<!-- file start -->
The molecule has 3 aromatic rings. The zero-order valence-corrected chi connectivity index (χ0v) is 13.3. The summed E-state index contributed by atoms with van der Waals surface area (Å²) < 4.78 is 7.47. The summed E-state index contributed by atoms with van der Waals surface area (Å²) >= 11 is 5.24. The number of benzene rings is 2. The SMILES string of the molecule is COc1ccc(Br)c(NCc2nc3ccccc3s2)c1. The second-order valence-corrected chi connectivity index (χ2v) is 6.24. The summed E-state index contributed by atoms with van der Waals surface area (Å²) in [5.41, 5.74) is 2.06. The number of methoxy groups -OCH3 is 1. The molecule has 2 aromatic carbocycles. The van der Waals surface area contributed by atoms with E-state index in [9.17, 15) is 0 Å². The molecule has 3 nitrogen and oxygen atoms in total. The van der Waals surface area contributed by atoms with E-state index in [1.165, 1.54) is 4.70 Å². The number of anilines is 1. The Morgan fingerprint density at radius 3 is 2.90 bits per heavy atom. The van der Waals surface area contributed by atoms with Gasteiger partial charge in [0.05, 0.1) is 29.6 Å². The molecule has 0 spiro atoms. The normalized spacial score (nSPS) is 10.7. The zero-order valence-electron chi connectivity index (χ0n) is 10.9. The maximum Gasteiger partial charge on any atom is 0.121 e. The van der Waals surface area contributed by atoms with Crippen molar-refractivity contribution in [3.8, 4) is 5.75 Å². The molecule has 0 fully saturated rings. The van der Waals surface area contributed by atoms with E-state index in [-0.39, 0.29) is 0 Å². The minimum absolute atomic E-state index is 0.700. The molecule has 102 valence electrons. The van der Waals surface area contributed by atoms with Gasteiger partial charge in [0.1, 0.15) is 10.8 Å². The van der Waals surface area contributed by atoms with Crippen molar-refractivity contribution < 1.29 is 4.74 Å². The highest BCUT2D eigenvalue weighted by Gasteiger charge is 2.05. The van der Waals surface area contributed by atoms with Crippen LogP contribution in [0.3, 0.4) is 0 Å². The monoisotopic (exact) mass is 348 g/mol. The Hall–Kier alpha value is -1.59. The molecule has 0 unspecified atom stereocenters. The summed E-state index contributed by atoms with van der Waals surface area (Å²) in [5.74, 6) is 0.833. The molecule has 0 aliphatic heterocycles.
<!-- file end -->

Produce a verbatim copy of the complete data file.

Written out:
The molecule has 3 aromatic rings. The zero-order valence-corrected chi connectivity index (χ0v) is 13.3. The summed E-state index contributed by atoms with van der Waals surface area (Å²) < 4.78 is 7.47. The summed E-state index contributed by atoms with van der Waals surface area (Å²) >= 11 is 5.24. The number of benzene rings is 2. The SMILES string of the molecule is COc1ccc(Br)c(NCc2nc3ccccc3s2)c1. The second-order valence-corrected chi connectivity index (χ2v) is 6.24. The summed E-state index contributed by atoms with van der Waals surface area (Å²) in [5.41, 5.74) is 2.06. The number of methoxy groups -OCH3 is 1. The molecule has 2 aromatic carbocycles. The van der Waals surface area contributed by atoms with E-state index in [9.17, 15) is 0 Å². The molecule has 3 nitrogen and oxygen atoms in total. The van der Waals surface area contributed by atoms with E-state index in [1.165, 1.54) is 4.70 Å². The number of anilines is 1. The Morgan fingerprint density at radius 3 is 2.90 bits per heavy atom. The van der Waals surface area contributed by atoms with Gasteiger partial charge in [0.05, 0.1) is 29.6 Å². The molecule has 0 spiro atoms. The normalized spacial score (nSPS) is 10.7. The zero-order valence-electron chi connectivity index (χ0n) is 10.9. The maximum Gasteiger partial charge on any atom is 0.121 e. The van der Waals surface area contributed by atoms with Crippen molar-refractivity contribution in [3.8, 4) is 5.75 Å². The molecule has 0 fully saturated rings. The van der Waals surface area contributed by atoms with E-state index in [-0.39, 0.29) is 0 Å². The minimum absolute atomic E-state index is 0.700. The molecule has 102 valence electrons. The van der Waals surface area contributed by atoms with Gasteiger partial charge in [0.1, 0.15) is 10.8 Å². The van der Waals surface area contributed by atoms with Crippen molar-refractivity contribution < 1.29 is 4.74 Å². The highest BCUT2D eigenvalue weighted by Gasteiger charge is 2.05. The van der Waals surface area contributed by atoms with Crippen LogP contribution in [0.3, 0.4) is 0 Å². The monoisotopic (exact) mass is 348 g/mol. The Hall–Kier alpha value is -1.59. The molecule has 0 unspecified atom stereocenters. The summed E-state index contributed by atoms with van der Waals surface area (Å²) in [5.74, 6) is 0.833. The molecule has 0 aliphatic heterocycles.